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New Working Paper Released on Return-to-Work Outcomes Among SSDI Beneficiaries

by User Not Found | Jan 06, 2014

Return-to-Work Outcomes Among Social Security Disability Insurance Program 

By Yonatan Ben-Shalom and Arif A. Mamun (Mathematica Policy Research)


We follow a sample of working-age Social Security Disability Insurance (DI) program 
beneficiaries for five years after their first benefit award to learn how certain factors help or 
hinder achievement of four return-to-work milestones: (1) enrollment for employment services 
provided by a state vocational rehabilitation agency or employment network, (2) start of trial 
work period (TWP), (3) completion of TWP, and (4) suspension or termination of benefits 
because of work. We find that younger beneficiaries are more likely than older beneficiaries to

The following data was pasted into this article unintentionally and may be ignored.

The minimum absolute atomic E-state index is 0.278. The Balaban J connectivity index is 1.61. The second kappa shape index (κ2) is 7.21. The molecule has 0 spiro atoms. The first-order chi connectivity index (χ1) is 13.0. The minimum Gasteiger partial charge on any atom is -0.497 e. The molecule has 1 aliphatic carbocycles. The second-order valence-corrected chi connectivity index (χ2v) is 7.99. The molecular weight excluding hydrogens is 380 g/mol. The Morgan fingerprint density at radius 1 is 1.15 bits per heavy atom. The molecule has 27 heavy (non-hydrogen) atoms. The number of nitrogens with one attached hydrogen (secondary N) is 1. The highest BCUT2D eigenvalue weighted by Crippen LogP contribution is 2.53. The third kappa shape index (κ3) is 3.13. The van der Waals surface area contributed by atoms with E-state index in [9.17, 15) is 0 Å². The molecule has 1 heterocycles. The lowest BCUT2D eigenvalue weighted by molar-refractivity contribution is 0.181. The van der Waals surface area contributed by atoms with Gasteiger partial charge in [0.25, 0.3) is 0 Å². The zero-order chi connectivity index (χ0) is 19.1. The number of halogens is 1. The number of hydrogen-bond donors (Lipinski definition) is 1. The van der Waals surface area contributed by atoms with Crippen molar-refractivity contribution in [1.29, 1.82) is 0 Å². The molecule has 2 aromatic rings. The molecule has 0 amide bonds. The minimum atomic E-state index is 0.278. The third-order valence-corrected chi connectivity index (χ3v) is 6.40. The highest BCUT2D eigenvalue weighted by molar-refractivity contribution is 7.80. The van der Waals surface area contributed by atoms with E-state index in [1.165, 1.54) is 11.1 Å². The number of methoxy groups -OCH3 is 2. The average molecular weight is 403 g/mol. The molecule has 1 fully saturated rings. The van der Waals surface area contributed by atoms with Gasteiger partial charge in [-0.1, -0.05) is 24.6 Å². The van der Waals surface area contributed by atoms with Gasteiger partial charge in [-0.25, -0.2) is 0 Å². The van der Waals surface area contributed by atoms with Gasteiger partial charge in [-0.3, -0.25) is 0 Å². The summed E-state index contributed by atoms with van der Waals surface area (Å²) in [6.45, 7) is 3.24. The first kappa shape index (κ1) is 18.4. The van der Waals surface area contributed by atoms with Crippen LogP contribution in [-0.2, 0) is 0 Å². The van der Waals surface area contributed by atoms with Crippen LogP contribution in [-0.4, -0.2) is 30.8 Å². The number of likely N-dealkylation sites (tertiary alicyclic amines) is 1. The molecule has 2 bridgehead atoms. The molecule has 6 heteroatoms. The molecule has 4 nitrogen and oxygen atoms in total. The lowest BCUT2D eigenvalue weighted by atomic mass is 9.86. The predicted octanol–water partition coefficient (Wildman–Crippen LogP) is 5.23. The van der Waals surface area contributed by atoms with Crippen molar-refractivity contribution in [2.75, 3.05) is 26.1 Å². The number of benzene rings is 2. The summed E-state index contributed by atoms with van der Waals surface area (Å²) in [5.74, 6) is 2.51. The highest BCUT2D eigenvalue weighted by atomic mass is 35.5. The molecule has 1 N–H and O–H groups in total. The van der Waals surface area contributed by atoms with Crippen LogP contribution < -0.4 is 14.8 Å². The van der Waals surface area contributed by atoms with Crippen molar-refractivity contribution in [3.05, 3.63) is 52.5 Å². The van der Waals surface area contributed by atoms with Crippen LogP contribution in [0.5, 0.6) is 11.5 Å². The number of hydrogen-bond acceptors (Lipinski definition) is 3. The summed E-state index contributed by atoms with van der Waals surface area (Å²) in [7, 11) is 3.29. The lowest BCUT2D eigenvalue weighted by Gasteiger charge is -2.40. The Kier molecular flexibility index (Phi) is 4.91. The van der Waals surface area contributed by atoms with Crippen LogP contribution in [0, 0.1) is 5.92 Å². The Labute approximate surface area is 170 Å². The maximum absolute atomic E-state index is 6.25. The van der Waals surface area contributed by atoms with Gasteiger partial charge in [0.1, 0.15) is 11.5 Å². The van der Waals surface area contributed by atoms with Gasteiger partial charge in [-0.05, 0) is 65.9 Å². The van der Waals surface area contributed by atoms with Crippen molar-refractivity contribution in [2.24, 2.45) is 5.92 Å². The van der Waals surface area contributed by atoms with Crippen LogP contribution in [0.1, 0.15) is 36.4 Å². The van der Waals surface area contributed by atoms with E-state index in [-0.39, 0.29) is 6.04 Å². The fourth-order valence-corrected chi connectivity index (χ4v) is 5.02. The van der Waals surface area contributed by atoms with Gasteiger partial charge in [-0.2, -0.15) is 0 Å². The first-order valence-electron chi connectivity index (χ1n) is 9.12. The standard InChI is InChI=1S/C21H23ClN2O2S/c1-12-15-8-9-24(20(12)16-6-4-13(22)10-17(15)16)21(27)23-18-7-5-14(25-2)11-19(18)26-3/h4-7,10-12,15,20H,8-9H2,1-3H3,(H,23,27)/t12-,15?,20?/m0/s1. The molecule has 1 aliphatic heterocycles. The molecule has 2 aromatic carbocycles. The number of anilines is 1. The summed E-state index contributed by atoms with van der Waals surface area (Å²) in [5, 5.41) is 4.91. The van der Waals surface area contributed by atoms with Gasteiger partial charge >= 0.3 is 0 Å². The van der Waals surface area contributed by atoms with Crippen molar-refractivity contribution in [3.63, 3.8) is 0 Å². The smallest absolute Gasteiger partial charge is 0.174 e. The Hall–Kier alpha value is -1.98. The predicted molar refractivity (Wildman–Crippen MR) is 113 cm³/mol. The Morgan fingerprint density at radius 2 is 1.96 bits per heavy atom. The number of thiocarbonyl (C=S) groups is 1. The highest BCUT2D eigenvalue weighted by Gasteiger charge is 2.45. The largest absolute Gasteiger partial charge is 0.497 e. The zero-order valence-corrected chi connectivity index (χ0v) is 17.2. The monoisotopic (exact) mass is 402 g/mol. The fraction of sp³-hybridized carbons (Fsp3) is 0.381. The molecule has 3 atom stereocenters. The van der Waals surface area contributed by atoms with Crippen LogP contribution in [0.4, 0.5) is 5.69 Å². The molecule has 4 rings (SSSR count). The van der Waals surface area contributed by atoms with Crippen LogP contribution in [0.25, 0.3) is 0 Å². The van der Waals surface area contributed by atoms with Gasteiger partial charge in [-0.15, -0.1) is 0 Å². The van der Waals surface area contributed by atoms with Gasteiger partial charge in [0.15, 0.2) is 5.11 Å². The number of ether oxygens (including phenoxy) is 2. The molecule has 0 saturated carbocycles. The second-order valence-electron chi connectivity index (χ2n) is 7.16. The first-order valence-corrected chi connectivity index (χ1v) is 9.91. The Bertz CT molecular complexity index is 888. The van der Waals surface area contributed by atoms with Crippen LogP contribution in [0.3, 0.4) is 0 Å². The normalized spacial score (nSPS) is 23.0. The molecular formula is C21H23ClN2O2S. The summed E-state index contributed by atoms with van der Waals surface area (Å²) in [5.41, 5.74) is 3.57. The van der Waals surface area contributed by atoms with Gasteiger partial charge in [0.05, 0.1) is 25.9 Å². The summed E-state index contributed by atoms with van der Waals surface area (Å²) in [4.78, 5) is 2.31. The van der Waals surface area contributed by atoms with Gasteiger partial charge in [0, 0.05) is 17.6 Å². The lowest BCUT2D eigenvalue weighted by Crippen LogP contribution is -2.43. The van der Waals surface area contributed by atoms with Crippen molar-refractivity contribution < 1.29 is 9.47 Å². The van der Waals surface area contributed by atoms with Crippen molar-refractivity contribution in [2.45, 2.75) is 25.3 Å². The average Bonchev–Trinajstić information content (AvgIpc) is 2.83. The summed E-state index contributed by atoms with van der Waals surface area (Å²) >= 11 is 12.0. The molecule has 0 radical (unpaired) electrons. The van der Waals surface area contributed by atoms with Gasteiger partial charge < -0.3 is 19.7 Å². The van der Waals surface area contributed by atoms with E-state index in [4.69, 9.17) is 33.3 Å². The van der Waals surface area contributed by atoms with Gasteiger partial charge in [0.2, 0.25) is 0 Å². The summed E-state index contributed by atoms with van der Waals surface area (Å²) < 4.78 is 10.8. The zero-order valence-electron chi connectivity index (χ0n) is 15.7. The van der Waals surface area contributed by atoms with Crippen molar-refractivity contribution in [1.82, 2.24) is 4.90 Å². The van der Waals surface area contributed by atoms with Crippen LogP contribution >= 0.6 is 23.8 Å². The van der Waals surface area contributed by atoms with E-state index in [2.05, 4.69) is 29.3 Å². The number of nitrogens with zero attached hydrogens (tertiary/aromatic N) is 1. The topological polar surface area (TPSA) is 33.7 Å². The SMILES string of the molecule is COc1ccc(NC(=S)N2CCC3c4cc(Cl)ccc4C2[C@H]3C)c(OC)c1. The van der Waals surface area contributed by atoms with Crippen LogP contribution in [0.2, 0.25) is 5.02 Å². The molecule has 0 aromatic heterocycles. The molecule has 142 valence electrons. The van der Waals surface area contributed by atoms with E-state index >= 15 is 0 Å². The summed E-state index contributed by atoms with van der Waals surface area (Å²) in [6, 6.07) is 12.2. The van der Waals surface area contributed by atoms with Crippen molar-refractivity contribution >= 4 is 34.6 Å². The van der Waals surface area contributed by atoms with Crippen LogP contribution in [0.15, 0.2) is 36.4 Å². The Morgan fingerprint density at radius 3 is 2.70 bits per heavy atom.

achieve the milestones and that substantial variation exists across impairment types. In addition, 
black beneficiaries and beneficiaries with higher levels of education have a greater probability of 
achieving the milestones, everything else equal. Also, such achievement is more probable if state 
unemployment is low at the time of the award. The probability of achieving the milestones is 
reduced by having a higher DI benefit amount at award, an award decision made at a higher 
adjudicative level, and by receiving Supplemental Security Income or Medicare benefits at the 
time of DI award. Finally, we find large variation in the relationships between state of residence 
and return-to-work outcomes and between award month and return-to-work outcomes. We 
attribute these variations to unobserved factors at the state level, policy changes over time, and 
trends in unobserved beneficiary characteristics. 

This research was supported by the Employment Policy & Measurement Rehabilitation Research and Training Center with funding by the U.S. Department of Education, National Institute on Disability and Rehabilitation Research (H133B100030). The contents of this report do not necessarily represent the views of NIDRR or the U.S. Department of Education.

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